“The Education Department estimates there are 3.1 million public school teachers and 400,000 private-school teachers. Arming 20% of teachers would mean arming more than 700,000 people.”
Is This Gun Debate Different?
NYTs “The gun control side has developed a well-financed infrastructure that did not exist” for the Sandy Hook shooting in 2012. .The We-Call-B.S. teenagers of Florida have injected a passionate new energy into a stale debate, organizing demonstrations, flooding the Statehouse in Tallahassee, composing songs, creating protest signs, confronting politicians and taking to TV airwaves with an intensity and composure and power rarely seen in recent years.”
They weren’t the first victims of a mass shooting the Florida radiologist had seen—but their wounds were radically different.
Horrific. Must Read.
Inside Security Clearance-gate
The Hive “Not long after he became a senior presidential adviser to Donald Trump, Jared Kushner,then 36, described himself to a prominent Republican as “primus inter pares”—the first among equals. Kushner’s vast policy portfolio—so broad it became a punch line—reflected his view that, as family, he and his wife, Ivanka Trump, would not be constrained by traditional lines of authority. Kushner’s vision of his role was largely true during the chaotic tenure of Chief of Staff Reince Priebus. But in the John Kelly era, Jared and Ivanka have both seen their bailiwicks dramatically shrink—and they have not been happy about it. For months, the couple has quietly pushed Trump to replace Kelly with a more malleable chief of staff, sources told me.”
IT’S ME OR JARED Now Jared and Ivanka’s conflict with Kelly, … is reaching an inflection point. Two weeks ago, Kelly was widely believed to be on his way out, with Jared and Ivanka helping to push. But [today], Kelly’s new rules cracking down on interim security clearances will go into effect. The updated protocols, drafted in the wake of the [Porter] scandal, dictate that West Wing staffers whose permanent clearances have been pending since June 1 will no longer have access to classified material. That means Jared and Ivanka will be stripped of their unfettered access to government secrets, such as the President’s Daily Brief, unless Trump overrides Kelly’s decision. “This is Kelly’s way of saying, ‘it’s me or Jared,’” a Republican close to the White House told me. The rule change could be especially crippling for Kushner, whose main briefs are Middle East peace and China policy. It’s unclear how Kushner could continue to perform his job.
“Jared is fighting back. And Ivanka is fighting for her life,” a friend of the couple told me. … Ultimately, the only person who can resolve the conflict is the president. Trump has the unilateral authority to grant access to classified intel, so he could override Kelly. But this would create a political problem—the White House would have to explain why the president granted an exception to his family. This issue would continue in the event that Kelly were forced out.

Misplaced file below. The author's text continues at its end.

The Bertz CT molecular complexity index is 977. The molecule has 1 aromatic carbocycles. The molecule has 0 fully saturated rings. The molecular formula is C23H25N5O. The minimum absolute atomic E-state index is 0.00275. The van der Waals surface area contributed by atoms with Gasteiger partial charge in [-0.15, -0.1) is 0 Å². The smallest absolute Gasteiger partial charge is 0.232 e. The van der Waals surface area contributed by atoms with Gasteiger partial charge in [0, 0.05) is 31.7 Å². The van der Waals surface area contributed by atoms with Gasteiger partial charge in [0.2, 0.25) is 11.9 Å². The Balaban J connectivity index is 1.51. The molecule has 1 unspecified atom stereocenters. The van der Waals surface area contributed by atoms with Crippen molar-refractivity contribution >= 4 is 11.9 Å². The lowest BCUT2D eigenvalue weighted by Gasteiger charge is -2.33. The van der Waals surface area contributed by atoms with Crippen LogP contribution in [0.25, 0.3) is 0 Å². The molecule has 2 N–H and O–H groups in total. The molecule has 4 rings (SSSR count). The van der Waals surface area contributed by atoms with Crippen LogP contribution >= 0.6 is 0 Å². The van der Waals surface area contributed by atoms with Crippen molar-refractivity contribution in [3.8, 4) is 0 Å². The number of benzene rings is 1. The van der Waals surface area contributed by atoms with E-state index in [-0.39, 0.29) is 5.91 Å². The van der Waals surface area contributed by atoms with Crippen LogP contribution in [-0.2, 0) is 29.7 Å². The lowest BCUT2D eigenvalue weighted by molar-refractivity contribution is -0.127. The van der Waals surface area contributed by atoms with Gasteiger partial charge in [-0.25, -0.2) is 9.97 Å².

As a flanking maneuver, Kelly appears to have pulled off a masterstroke. Just a week ago, he was fighting to survive Trump’s White House. Now he’s potentially neutralizing his powerful adversaries as Kushner faces new questions about Robert Mueller’s interest in his contacts with foreign officials. As the White House works to soothe the nation in the aftermath of the horrific Parkland shooting, the last thing Trump would seem to want are days of headlines about another West Wing shake-up.”
MUELLER’S PROBE BLOCKING JARED’S SECURITY CLEARANCE CNN “Kushner’s application for a top-level security clearance has been held up for over a year in part because it cannot be completed while the special counsel’s team continues to probe Kushner’s contacts with Russians and his financial dealings with foreigners, [two] sources said. … There is no indication that Mueller is close to wrapping up his investigation, … [which] could leave Kushner without a security clearance for months to come, even as he tackles sensitive issues like the Israeli-Palestinian conflict and the United States’ relationship with Mexico.”
Axios “Russia’s dirty tricks … And why the West’s response is inadequate”
WHAT HAPPENED: Special counsel Robert Mueller alleges that in 2014 Russia launched a conspiracy against America’s democracy, and he believes he has the evidence to withstand Russian denials and a court’s scrutiny.”
– Trump “should have spoken out against Mr Putin and protected America against Russian hostility. ”
– “Republican leaders in Congress are failing their country: at the least they should hold emergency hearings to protect America from subversion in the mid-term elections.”
From Gates To Manafort
WaPo “Robert Mueller’s team filed a new 32-count indictment against Paul Manafort and Rick Gates, outlining a multiyear scheme of fraud and tax evasion that continued even as Manafort ascended to the top ranks of Trump’s presidential campaign. Mueller accused the men of lying on their income-tax returns and conspiring to commit bank fraud to get loans. … The new indictment offers a more detailed portrait of what prosecutors say was [a years-long effort by] Manafort and Gates to use their income from working for a Ukrainian political party to buy properties, evade taxes and support a lavish lifestyle even after their business connections in Kiev evaporated.”